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When should I use Liest, Lese, and Lesen?

When are Liest, Lese, and Lesen (and whatever other forms "read" I'm missing out on) meant to be used and why are they used that way? In addition, from what I understand, Sie with a capital "S" means you (formal singular) and with a lowercase "s", sie means "they" or "she". So with respect to completing the phrase "Sie ____ Bücher", why does Dulingo use an uppercase S and why is the answer "Sie lesen Bücher" which translates to "They read books" instead of "Sie lese Bücher" which translates to "She reads books" (which is still grammatically correct from my understanding)?

April 15, 2018



here the conjugation of the verb lesen

ich lese- i read

du liest- you read (informal)

Sie lesen- you read (formal)

er/sie/es liest- he/she/it reads

wir lesen- we read

ihr lest- you (plural) read

sie lesen- they read

2.person formal always uses the same verbform as 3.person plural the only difference is the capital S for 2. person formal (Sie). exception: in the beginnig of a sentence since a sentence always beginns with a capital letter.

sie lese bücher does not exist : lese is 1. person sing.


"Sie lesen" can be singular or plural formal.


"ich lese":

The verb you use when talking about yourself in German always ends in "-e" (e.g. ich lese = I am reading, ich gehe = I am going, etc.). The same principle goes for "du" (informal you, singular): du liest, du gehst. etc. and for "Sie/sie" : Sie/sie lesen, Sie/sie gehen etc. Hope this makes sense.


Liest is "you read" (singular)

Lese is "I read"

Lesen is either "they read" or "you read" (formal)

They is "sie" with a lowercase, and you (formal) is "Sie" with an uppercase.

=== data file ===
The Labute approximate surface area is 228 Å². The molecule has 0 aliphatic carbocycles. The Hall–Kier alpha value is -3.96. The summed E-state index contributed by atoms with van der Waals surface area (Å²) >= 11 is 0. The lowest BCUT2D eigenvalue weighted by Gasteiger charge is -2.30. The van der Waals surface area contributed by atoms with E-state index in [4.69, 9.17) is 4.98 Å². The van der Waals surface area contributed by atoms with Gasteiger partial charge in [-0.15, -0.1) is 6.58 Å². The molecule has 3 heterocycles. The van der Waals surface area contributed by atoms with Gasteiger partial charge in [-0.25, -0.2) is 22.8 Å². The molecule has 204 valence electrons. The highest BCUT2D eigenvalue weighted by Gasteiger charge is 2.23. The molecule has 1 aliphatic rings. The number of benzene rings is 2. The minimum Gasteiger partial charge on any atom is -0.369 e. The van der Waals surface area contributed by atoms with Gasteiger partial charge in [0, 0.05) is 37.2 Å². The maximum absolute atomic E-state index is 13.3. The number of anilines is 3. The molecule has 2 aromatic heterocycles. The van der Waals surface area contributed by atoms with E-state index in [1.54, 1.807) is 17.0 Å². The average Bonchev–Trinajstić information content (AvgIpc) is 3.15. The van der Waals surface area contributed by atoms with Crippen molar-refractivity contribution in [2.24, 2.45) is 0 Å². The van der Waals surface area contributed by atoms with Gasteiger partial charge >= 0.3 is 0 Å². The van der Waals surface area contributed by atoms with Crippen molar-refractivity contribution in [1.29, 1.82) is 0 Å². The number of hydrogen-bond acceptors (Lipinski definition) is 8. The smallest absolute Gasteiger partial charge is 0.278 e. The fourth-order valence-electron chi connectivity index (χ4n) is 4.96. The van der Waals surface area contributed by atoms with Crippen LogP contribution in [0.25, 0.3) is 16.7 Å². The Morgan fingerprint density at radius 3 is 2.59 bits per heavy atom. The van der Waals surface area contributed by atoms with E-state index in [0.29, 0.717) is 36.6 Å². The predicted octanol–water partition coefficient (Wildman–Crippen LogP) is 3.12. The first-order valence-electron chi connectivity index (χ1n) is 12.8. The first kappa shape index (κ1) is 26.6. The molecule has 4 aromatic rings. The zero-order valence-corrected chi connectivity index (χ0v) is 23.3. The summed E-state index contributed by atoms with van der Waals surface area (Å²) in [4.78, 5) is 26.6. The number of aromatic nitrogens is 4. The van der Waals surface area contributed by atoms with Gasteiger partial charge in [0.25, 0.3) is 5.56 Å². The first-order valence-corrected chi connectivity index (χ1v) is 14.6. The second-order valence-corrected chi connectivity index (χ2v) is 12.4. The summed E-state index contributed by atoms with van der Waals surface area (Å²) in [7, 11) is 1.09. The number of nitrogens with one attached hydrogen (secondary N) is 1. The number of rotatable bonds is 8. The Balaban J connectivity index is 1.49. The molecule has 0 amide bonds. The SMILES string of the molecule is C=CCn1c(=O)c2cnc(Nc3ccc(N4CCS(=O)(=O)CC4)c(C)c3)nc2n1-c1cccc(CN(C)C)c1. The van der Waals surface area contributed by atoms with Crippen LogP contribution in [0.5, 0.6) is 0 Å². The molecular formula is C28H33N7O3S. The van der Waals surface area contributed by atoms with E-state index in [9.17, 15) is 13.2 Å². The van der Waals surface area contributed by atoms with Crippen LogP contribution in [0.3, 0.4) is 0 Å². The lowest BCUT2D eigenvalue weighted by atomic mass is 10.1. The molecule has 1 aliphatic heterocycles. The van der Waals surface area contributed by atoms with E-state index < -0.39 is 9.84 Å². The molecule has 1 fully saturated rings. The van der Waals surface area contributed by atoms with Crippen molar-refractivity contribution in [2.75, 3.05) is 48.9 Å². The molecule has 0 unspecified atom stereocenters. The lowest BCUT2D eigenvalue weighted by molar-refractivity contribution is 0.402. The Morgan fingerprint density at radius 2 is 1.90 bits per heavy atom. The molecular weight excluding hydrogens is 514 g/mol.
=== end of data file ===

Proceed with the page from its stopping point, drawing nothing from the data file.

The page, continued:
This sentence is tricky because the "sie" is at the beginning of the sentence, which means it has to be uppercase. You just have to know the context of the question to get it right. But, your sentence of "Sie lese Bücher" wouldn't be right anyway because it would be "Sie liest Bücher," because liest is he/she/it.


To your example "Sie ____ Bücher": "Sie liest Bücher."=She reads books. "Sie lesen Bücher."=They read books./You read books. (formal, sg and pl possible)


Many German verbs change the stressed vowel in 2nd and 3rd person singular present. They are a part of the so called "starke Verben" (strong verbs?). In general starke Verben change the stressed vowel in past tense.

examples are: tragen -> er trägt (carry, wear), laufen -> er läuft (walk, run), gebären -> er gebiert (give to birth) [very seldom, I suppose only few German know that word.], lesen -> er liest (read), helfen -> er hilft (help), stoßen -> er stößt (push, come across, many meanings), erlöschen -> er erlischt (go out, become extinct, contract: expire).

In general: a->ä, au->äu, ä->i(e), long e->ie, short e->i, o->ö, ö->i. No guarantee for wholeness.

Eine Liste starker Verben habe ich hier gefunden: https://www.deutschplus.net/pages/Tabelle_starker_Verben

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